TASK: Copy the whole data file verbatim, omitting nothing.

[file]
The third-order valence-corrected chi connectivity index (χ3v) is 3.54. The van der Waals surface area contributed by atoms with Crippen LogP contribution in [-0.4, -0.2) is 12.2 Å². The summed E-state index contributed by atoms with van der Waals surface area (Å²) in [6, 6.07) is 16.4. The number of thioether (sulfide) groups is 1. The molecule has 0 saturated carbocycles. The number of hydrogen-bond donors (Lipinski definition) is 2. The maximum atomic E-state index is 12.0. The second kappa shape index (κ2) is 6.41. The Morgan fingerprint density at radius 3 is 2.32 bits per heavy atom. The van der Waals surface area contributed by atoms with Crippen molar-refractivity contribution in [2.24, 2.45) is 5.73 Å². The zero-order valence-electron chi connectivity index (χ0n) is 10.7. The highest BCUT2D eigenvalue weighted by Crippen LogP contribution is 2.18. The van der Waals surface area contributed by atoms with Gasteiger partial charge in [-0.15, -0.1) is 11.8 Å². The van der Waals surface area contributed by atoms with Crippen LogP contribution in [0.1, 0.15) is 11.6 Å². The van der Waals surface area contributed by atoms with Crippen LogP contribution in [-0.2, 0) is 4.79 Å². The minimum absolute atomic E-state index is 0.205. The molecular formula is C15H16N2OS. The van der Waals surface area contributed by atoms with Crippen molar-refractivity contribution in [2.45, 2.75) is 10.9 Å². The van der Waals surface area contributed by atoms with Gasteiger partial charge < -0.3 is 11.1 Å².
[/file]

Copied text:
The third-order valence-corrected chi connectivity index (χ3v) is 3.54. The van der Waals surface area contributed by atoms with Crippen LogP contribution in [-0.4, -0.2) is 12.2 Å². The summed E-state index contributed by atoms with van der Waals surface area (Å²) in [6, 6.07) is 16.4. The number of thioether (sulfide) groups is 1. The molecule has 0 saturated carbocycles. The number of hydrogen-bond donors (Lipinski definition) is 2. The maximum atomic E-state index is 12.0. The second kappa shape index (κ2) is 6.41. The Morgan fingerprint density at radius 3 is 2.32 bits per heavy atom. The van der Waals surface area contributed by atoms with Crippen molar-refractivity contribution in [2.24, 2.45) is 5.73 Å². The zero-order valence-electron chi connectivity index (χ0n) is 10.7. The highest BCUT2D eigenvalue weighted by Crippen LogP contribution is 2.18. The van der Waals surface area contributed by atoms with Gasteiger partial charge in [-0.15, -0.1) is 11.8 Å². The van der Waals surface area contributed by atoms with Crippen LogP contribution in [0.1, 0.15) is 11.6 Å². The van der Waals surface area contributed by atoms with Crippen LogP contribution in [-0.2, 0) is 4.79 Å². The minimum absolute atomic E-state index is 0.205. The molecular formula is C15H16N2OS. The van der Waals surface area contributed by atoms with Crippen molar-refractivity contribution in [2.45, 2.75) is 10.9 Å². The van der Waals surface area contributed by atoms with Gasteiger partial charge < -0.3 is 11.1 Å².